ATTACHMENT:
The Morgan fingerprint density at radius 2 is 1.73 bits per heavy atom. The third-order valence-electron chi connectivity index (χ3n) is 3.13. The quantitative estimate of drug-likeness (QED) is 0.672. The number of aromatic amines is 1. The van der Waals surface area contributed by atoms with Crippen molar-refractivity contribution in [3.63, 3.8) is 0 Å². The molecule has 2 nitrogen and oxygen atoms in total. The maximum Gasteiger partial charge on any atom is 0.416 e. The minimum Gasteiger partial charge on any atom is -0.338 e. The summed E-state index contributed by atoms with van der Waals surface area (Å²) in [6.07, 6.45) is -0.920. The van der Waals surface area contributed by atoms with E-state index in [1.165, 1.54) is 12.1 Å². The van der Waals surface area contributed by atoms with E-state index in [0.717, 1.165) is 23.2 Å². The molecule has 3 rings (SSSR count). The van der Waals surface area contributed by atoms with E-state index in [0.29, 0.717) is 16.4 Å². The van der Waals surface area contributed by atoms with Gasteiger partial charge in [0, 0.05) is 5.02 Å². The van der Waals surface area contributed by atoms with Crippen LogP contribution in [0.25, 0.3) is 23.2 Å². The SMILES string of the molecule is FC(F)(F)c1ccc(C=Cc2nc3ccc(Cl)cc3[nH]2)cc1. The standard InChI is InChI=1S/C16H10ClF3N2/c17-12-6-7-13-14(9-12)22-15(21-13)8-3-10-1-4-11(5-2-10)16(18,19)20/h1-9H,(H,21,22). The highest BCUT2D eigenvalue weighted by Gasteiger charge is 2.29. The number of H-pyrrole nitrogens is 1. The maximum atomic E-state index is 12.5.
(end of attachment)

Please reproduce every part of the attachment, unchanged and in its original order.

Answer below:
The Morgan fingerprint density at radius 2 is 1.73 bits per heavy atom. The third-order valence-electron chi connectivity index (χ3n) is 3.13. The quantitative estimate of drug-likeness (QED) is 0.672. The number of aromatic amines is 1. The van der Waals surface area contributed by atoms with Crippen molar-refractivity contribution in [3.63, 3.8) is 0 Å². The molecule has 2 nitrogen and oxygen atoms in total. The maximum Gasteiger partial charge on any atom is 0.416 e. The minimum Gasteiger partial charge on any atom is -0.338 e. The summed E-state index contributed by atoms with van der Waals surface area (Å²) in [6.07, 6.45) is -0.920. The van der Waals surface area contributed by atoms with E-state index in [1.165, 1.54) is 12.1 Å². The van der Waals surface area contributed by atoms with E-state index in [0.717, 1.165) is 23.2 Å². The molecule has 3 rings (SSSR count). The van der Waals surface area contributed by atoms with E-state index in [0.29, 0.717) is 16.4 Å². The van der Waals surface area contributed by atoms with Gasteiger partial charge in [0, 0.05) is 5.02 Å². The van der Waals surface area contributed by atoms with Crippen LogP contribution in [0.25, 0.3) is 23.2 Å². The SMILES string of the molecule is FC(F)(F)c1ccc(C=Cc2nc3ccc(Cl)cc3[nH]2)cc1. The standard InChI is InChI=1S/C16H10ClF3N2/c17-12-6-7-13-14(9-12)22-15(21-13)8-3-10-1-4-11(5-2-10)16(18,19)20/h1-9H,(H,21,22). The highest BCUT2D eigenvalue weighted by Gasteiger charge is 2.29. The number of H-pyrrole nitrogens is 1. The maximum atomic E-state index is 12.5.